(c) each lower rib portion has a generally shallow S-shape with a generally straight mid portion disposed between upwardly and downwardly curved upper and lower terminal portions, the mid portion being generally parallel to an adjacent lower side edge portion.
8. A tile as claimed in claim 6 further characterized in that:
(a) each upper rib portion has an essentially constant cross-section froman upper end adjacent the upper edge portion of the tile to a lower connection with the intermediate portion,
(b) each lower rib portion has an essentially constant cross-section from an upper connection with the intermediate portion to a lower end adjacent the lower edge portion of the tile.
9. A tile as claimed in claim 1 further characterized by:
(a) the upper and lower rib portions have upper and lower terminal portions respectively which are spaced apart to provide clearance therebetween to permit water to pass easily down the tile.
10. A tile as claimed in claim 9 further characterized in that:
(a) the upper and lower terminal portions of the rib portions curve smoothly upwardly and downwardly respectively to intersect side edges of the tile adjacent the upper and lower tile portions respectively.
11. A tile as claimed in claim 5 further characterized in that:
(a) a first mitred edge portion interconnects the upper and lower edge portions of the first side edge,
(b) a second mitred edge portion interconnects the upper and lower edge portions of the second side edge, the first and second mitred edge portions being disposed symmetrically relative to the central axis and lateral axis.
12. A tile as claimed in claim 5 further characterized in that:
(a) attachment means are provided adjacent the first and second side edges, so as to be generally adjacent the lateral axis.
13. A tile as claimed in claim 11 further characterized in that:
(a) attachment means are provided adjacent each mitred edge portion, and generally adjacent the lateral axis.
14. A tile as claimed in claim 5 further characterized in that:
(a) a first mitred edge portion interconnects the upper and lower edge portions of the first side edge,
(b) a second mitred edge portion interconnects the upper and lower edge portions of the second side edge, the first and second mitred edge portions being disposed symmetrically relative to each other,
(c) the mitred edge portions are disposed at opposite ends of the lateral axis,
15. A tile as claimed in claim 1 further characterized in that:
(a) the tile has first and second side edges, each side edge having generally straight upper side edge and lower side edge portions which are inclined at equal angles to a transverse line disposed perpendicularly to the central axis of the tile to define a generally diamond shaped tile,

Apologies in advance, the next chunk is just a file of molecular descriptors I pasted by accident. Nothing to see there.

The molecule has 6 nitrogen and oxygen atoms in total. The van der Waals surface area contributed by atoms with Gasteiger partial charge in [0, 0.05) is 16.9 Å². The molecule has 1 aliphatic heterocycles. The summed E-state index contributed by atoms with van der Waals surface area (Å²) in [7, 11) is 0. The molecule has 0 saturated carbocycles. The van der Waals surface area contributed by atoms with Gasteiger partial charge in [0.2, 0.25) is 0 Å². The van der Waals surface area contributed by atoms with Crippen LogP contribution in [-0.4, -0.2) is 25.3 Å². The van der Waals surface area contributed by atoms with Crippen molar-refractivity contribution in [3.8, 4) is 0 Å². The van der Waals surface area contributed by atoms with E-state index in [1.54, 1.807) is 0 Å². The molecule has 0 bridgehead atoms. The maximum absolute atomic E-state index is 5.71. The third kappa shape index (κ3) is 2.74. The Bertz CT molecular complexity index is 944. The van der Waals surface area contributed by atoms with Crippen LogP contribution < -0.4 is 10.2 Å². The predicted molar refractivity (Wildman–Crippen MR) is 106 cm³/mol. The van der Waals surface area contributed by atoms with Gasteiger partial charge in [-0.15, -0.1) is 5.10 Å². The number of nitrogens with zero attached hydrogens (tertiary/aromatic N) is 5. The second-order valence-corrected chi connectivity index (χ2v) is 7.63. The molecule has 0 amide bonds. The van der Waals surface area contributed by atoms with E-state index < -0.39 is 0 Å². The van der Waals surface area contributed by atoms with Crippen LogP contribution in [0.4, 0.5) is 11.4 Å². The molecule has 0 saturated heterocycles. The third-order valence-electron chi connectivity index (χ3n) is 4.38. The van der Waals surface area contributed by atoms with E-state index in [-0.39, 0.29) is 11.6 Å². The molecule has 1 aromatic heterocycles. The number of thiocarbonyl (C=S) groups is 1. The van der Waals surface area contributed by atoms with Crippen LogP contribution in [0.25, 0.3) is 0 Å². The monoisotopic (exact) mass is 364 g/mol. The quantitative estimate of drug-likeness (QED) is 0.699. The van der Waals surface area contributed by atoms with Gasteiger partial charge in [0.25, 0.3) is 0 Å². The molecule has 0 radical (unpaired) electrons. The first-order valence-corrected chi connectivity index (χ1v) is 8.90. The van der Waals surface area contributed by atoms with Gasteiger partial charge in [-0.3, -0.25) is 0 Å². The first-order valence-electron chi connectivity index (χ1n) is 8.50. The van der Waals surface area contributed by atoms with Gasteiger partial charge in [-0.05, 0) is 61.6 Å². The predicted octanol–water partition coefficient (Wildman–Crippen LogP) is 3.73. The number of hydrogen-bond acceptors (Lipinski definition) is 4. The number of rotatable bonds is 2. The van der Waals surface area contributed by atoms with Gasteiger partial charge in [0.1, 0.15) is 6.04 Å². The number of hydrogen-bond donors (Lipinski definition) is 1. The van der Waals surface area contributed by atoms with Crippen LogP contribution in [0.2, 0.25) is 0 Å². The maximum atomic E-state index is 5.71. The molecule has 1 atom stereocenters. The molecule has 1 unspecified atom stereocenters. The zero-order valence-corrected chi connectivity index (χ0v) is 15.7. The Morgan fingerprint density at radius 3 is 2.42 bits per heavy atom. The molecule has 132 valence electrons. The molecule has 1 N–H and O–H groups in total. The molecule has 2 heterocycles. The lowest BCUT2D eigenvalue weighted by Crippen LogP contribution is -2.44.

(b) each upper rib portion is generally straight and parallel to an adjacent upper side edge portion, the upper rib portions intersecting each other adjacent the upper tile portion at the central axis,
(c) each lower rib portion is generally straight and parallel to an adjacent lower side edge portion, the lower rib portions intersecting each other adjacent the lower tile portion at the central axis,
(d) each upper rib portion on one side of the central axis intersects the lower rib portion on that same side of the axis, so that the upper and lower rib portions extend continuously between the upper and lower tile portions to stiffen the tile.
16. A tile as claimed in claim 15 further characterized in that:
(a) each upper rib portion has an essentially constant cross-section along the length thereof,
(b) each lower rib portion has an essentially constant cross-section along the length thereof.
17. A tile adapted to cooperate with similar tiles to form a tiled surface, the tile being a relatively thin sheet and having:
(a) a periphery having first and second side edges intersecting at upper and lower corners and being disposed symmetrically about a central axis extending between the corners so that, when the tile is installed, the central axis coincides essentially with a line defining free water flow down the tile between upper and lower tile portions,
(b) first and second raised ribs extending symmetrically as mirror images of each other on each side of the central axis, each rib having upper and lower rib portions which are interconnected so as to extend continuously between the upper and lower tile portions to increase stiffness of the tile, the upper and lower rib portions having rib axes which are also mirror images of each other about a lateral axis disposed normally to the central axis,
(c) intermediate lengths of the first and second ribs remote from the upper and lower corners being spaced inwardly from the adjacent first and second side edges of the tile to provide generally flat first and second side margins of the tile,
(d) the upper rib portions being generally complementary to the lower rib portions so that the lower rib portions of an upper tile can fit over the upper rib portions of a lower tile,
(e) each side edge has generally straight upper side edge and lower side edge portions which are inclined at equal angles to the lateral axis disposed perpendicularly to the central axis of the tile to define a generally diamond shaped tile,
(f) each upper rib portion has a generally shallow S-shape with a generally straight mid portion disposed between upwardly and downwardly curved upper and lower terminal portions, the mid portion being generally parallel to an adjacent upper side edge portion,
(g) each lower rib portion has a generally shallow S-shape with a generally straight mid portion disposed between upwardly and downwardly curved upper and lower terminal portions, the mid portion being generally parallel to an adjaceant lower side edge portion.
18. A tile as claimed in claim 17 in which:
(a) each rib has a convex upper rib surface and a concave lower rib surface, the rib surfaces being spaced apart by thickness of the rib which approximates to thickness of a centre portion of the tile.